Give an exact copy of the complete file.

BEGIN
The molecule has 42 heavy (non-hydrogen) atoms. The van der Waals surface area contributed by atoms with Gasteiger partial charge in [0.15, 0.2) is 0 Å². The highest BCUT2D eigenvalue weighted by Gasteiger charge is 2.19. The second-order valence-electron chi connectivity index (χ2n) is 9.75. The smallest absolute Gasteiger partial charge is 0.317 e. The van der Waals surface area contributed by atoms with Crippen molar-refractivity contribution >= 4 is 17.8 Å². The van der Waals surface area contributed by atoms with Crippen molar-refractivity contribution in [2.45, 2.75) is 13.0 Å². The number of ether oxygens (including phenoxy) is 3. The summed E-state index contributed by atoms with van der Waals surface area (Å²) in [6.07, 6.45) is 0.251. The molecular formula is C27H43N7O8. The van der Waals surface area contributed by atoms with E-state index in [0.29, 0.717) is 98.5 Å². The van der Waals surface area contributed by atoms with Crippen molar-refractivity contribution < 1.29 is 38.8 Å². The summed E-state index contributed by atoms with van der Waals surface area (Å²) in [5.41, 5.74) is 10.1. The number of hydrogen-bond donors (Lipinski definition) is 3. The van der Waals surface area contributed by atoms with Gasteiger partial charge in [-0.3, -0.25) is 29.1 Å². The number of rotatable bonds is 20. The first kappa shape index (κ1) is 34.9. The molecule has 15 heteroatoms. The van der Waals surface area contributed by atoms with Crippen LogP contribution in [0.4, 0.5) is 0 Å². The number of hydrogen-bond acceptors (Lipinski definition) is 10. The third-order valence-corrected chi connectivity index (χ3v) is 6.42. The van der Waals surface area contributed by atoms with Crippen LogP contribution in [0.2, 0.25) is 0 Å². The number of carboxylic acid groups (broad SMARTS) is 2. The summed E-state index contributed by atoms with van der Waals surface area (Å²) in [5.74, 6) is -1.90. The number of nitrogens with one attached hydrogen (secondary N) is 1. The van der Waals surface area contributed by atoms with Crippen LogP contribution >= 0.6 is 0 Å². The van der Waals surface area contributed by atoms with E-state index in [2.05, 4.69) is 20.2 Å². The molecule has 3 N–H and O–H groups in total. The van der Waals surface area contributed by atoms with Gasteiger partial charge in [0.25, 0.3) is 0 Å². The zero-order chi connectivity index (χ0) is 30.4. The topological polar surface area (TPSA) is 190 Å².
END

The molecule has 42 heavy (non-hydrogen) atoms. The van der Waals surface area contributed by atoms with Gasteiger partial charge in [0.15, 0.2) is 0 Å². The highest BCUT2D eigenvalue weighted by Gasteiger charge is 2.19. The second-order valence-electron chi connectivity index (χ2n) is 9.75. The smallest absolute Gasteiger partial charge is 0.317 e. The van der Waals surface area contributed by atoms with Crippen molar-refractivity contribution >= 4 is 17.8 Å². The van der Waals surface area contributed by atoms with Crippen molar-refractivity contribution in [2.45, 2.75) is 13.0 Å². The number of ether oxygens (including phenoxy) is 3. The summed E-state index contributed by atoms with van der Waals surface area (Å²) in [6.07, 6.45) is 0.251. The molecular formula is C27H43N7O8. The van der Waals surface area contributed by atoms with E-state index in [0.29, 0.717) is 98.5 Å². The van der Waals surface area contributed by atoms with Crippen molar-refractivity contribution < 1.29 is 38.8 Å². The summed E-state index contributed by atoms with van der Waals surface area (Å²) in [5.41, 5.74) is 10.1. The number of hydrogen-bond donors (Lipinski definition) is 3. The van der Waals surface area contributed by atoms with Gasteiger partial charge in [-0.3, -0.25) is 29.1 Å². The number of rotatable bonds is 20. The first kappa shape index (κ1) is 34.9. The molecule has 15 heteroatoms. The van der Waals surface area contributed by atoms with Crippen LogP contribution in [0.4, 0.5) is 0 Å². The number of hydrogen-bond acceptors (Lipinski definition) is 10. The third-order valence-corrected chi connectivity index (χ3v) is 6.42. The van der Waals surface area contributed by atoms with Crippen LogP contribution in [0.2, 0.25) is 0 Å². The number of carboxylic acid groups (broad SMARTS) is 2. The summed E-state index contributed by atoms with van der Waals surface area (Å²) in [5.74, 6) is -1.90. The number of nitrogens with one attached hydrogen (secondary N) is 1. The van der Waals surface area contributed by atoms with Crippen LogP contribution >= 0.6 is 0 Å². The van der Waals surface area contributed by atoms with E-state index in [2.05, 4.69) is 20.2 Å². The molecule has 3 N–H and O–H groups in total. The van der Waals surface area contributed by atoms with Gasteiger partial charge in [0.25, 0.3) is 0 Å². The zero-order chi connectivity index (χ0) is 30.4. The topological polar surface area (TPSA) is 190 Å².